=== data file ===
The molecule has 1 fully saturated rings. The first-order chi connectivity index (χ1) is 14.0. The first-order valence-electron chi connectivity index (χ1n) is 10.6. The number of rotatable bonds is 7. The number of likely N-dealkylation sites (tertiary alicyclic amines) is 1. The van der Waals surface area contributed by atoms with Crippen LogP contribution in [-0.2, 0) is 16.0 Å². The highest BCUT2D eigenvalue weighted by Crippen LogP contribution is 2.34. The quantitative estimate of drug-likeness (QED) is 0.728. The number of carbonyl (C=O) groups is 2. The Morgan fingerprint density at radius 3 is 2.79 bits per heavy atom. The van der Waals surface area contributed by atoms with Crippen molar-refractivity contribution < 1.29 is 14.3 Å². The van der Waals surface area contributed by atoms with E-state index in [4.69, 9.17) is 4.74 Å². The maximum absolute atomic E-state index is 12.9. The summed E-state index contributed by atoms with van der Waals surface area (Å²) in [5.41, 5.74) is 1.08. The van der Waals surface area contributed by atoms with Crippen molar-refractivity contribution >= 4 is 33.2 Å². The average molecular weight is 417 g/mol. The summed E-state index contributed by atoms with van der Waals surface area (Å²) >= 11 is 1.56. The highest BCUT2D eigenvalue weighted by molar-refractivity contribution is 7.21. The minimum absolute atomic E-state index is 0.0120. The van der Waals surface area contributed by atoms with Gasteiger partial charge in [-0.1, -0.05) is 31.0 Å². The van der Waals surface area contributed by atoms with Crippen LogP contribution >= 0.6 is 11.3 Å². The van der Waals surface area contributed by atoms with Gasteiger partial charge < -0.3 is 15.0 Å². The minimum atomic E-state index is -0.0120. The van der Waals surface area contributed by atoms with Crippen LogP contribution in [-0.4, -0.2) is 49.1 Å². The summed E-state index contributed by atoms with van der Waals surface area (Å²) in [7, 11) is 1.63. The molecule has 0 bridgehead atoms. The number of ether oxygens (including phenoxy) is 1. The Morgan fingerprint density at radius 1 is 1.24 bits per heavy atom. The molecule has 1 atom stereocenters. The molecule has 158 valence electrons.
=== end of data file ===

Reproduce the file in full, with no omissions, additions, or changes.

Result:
The molecule has 1 fully saturated rings. The first-order chi connectivity index (χ1) is 14.0. The first-order valence-electron chi connectivity index (χ1n) is 10.6. The number of rotatable bonds is 7. The number of likely N-dealkylation sites (tertiary alicyclic amines) is 1. The van der Waals surface area contributed by atoms with Crippen LogP contribution in [-0.2, 0) is 16.0 Å². The highest BCUT2D eigenvalue weighted by Crippen LogP contribution is 2.34. The quantitative estimate of drug-likeness (QED) is 0.728. The number of carbonyl (C=O) groups is 2. The Morgan fingerprint density at radius 3 is 2.79 bits per heavy atom. The van der Waals surface area contributed by atoms with Crippen molar-refractivity contribution < 1.29 is 14.3 Å². The van der Waals surface area contributed by atoms with E-state index in [4.69, 9.17) is 4.74 Å². The maximum absolute atomic E-state index is 12.9. The summed E-state index contributed by atoms with van der Waals surface area (Å²) in [5.41, 5.74) is 1.08. The van der Waals surface area contributed by atoms with Crippen molar-refractivity contribution >= 4 is 33.2 Å². The average molecular weight is 417 g/mol. The summed E-state index contributed by atoms with van der Waals surface area (Å²) >= 11 is 1.56. The highest BCUT2D eigenvalue weighted by molar-refractivity contribution is 7.21. The minimum absolute atomic E-state index is 0.0120. The van der Waals surface area contributed by atoms with Gasteiger partial charge in [-0.1, -0.05) is 31.0 Å². The van der Waals surface area contributed by atoms with Crippen LogP contribution >= 0.6 is 11.3 Å². The van der Waals surface area contributed by atoms with Gasteiger partial charge < -0.3 is 15.0 Å². The minimum atomic E-state index is -0.0120. The van der Waals surface area contributed by atoms with Crippen LogP contribution in [-0.4, -0.2) is 49.1 Å². The summed E-state index contributed by atoms with van der Waals surface area (Å²) in [7, 11) is 1.63. The molecule has 0 bridgehead atoms. The number of ether oxygens (including phenoxy) is 1. The Morgan fingerprint density at radius 1 is 1.24 bits per heavy atom. The molecule has 1 atom stereocenters. The molecule has 158 valence electrons.